APTN National News
The archaeologist that cleared a site in downtown Barrie, Ont. of archaeological concern allowing GO Transit to build a station there without looking for documented Huron-Wendat burials says it was a decision he regrets.
Philip Woodley told APTN National News his “guts are churning” knowing the site he cleared in 2004 is documented as one of the oldest Huron-Wendat villages found in Ontario and where they buried hundreds of their dead.
“What do I think? My guts are churning. I’ll put it that way,” said Woodley, a long-time archaeologist and owner of New Directions Archaeology.
“I just feel sick about that at the moment.”
Woodley called APTN a few hours after an investigation into how Ontario bulldozed through the site was published Wednesday. APTN had been trying to reach him.
Woodley was hired to do what is known as a Stage 1 archaeological assessment of five locations in Barrie where Go Transit was looking to build a new station connecting Barrie to downtown Toronto with the provincially-owned commuter rail line.
A Stage 1 is known as a literature review, meaning archaeologists generally look over any historical documents that can help them understand what was once on a property.
Woodley said he never looked in the history books because when he visited the site, known as the Allandale Station lands, he believed it was too disturbed to contain any archaeological potential after operating for years as a rail yard.
What he didn’t know, and which had been previously documented, is when the railway yard was first built back in 1853 a large amount of fill dirt was used to level the ground capping the natural soil beneath.
This could have protected a large ossuary found in 1846 with 200-300 bodies. Two smaller ossuaries were found later that century. It’s not known what happened to them or their exact location on the site, but many believe they were in the area where GO put their tracks and could still be there. Woodley said he should have told GO Transit a more in-depth assessment of the site was required, such as doing test pits to look for evidence of the ossuaries.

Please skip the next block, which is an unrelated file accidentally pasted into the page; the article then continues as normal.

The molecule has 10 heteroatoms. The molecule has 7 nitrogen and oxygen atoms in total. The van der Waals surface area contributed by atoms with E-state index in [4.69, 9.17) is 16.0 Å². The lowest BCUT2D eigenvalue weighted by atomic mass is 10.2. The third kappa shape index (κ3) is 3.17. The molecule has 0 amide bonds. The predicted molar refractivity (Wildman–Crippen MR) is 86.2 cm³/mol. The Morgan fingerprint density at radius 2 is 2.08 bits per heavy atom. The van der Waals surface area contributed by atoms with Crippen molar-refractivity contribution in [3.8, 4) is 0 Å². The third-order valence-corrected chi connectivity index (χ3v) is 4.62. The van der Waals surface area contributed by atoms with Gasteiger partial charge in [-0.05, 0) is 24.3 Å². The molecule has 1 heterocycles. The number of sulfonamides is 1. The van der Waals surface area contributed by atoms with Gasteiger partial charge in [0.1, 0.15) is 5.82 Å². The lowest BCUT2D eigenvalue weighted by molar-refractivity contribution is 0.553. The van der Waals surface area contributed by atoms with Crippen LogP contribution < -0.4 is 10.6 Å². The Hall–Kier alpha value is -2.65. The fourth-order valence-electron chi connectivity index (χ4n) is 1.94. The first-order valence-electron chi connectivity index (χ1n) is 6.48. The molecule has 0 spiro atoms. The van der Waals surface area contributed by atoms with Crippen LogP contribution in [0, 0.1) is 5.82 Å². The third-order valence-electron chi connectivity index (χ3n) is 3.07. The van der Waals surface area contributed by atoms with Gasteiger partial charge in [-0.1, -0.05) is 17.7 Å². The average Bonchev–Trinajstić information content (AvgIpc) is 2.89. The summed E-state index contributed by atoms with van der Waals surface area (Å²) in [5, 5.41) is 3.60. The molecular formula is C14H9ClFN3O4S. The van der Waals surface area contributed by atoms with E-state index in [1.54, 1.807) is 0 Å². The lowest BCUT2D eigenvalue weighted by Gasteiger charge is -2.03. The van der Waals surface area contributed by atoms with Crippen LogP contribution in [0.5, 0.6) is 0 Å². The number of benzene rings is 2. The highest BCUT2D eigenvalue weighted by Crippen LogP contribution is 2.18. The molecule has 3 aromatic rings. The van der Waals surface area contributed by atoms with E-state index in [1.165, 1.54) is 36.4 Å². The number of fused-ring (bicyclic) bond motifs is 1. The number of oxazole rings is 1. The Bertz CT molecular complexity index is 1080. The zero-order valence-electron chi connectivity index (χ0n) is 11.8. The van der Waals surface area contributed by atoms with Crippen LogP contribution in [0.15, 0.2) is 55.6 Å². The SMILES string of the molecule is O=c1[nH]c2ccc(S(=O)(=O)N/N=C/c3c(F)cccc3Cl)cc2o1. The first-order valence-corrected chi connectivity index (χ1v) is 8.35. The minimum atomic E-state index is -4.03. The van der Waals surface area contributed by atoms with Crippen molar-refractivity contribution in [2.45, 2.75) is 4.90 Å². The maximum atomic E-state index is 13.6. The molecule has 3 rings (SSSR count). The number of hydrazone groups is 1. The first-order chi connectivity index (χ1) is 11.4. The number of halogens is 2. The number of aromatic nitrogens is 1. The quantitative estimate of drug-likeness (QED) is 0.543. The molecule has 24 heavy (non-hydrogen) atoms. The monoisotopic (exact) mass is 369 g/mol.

“It certainly looked disturbed to me at the time, but apparently I was wrong,” said Woodley. “I went out there. I looked around. I saw a train station and a huge gravel pad that was at the same level as the surrounding land.”
Just a few years earlier, the former AFBY Archaeological and Heritage Consultants found a Huron-Wendat village in the natural soil at Allandale with thousands of pieces of ceramics and tools.
AFBY didn’t find the burials and recommended to the province that any development on the site, outside of his testing area, needed further assessment, as he only did a small portion of the site.
The province agreed in a 2001 letter to AFBY.
Woodley never got those AFBY reports, and there was three of them. He said he asked for them, but the province didn’t provide any.
“When we did our background research none of (AFBY’s) work came up as part of existing sites in the area,” he recalled. “I’m not trying to justify my conclusions. I’m just saying … there was no registered sites and I just assumed it was disturbed.”
The Ministry of Tourism, Culture and Sport signed off on his report three years later in 2007, around the same time GO Transit acquired a portion of the Allandale site from Barrie.
The ministry made no revisions to Woodley’s report.
In 2010, construction started on the site, including a station with a deep underground pedestrian pass.
Adding to the problem is the province knew of AFBY’s reports and had its own knowledge of the area, but still cleared GO to do the work using Woodley’s report.
The province wrote to Barrie officials in 1996 when the city was acquiring the site back from the Canadian National Railway, and told them the lands had archaeological potential and there were rules to follow if they redeveloped the land.
That letter mentioned a Barrie Examiner newspaper article from 1926 that recounted an interview with a Major Joseph Rogers, the high constable for Simcoe County.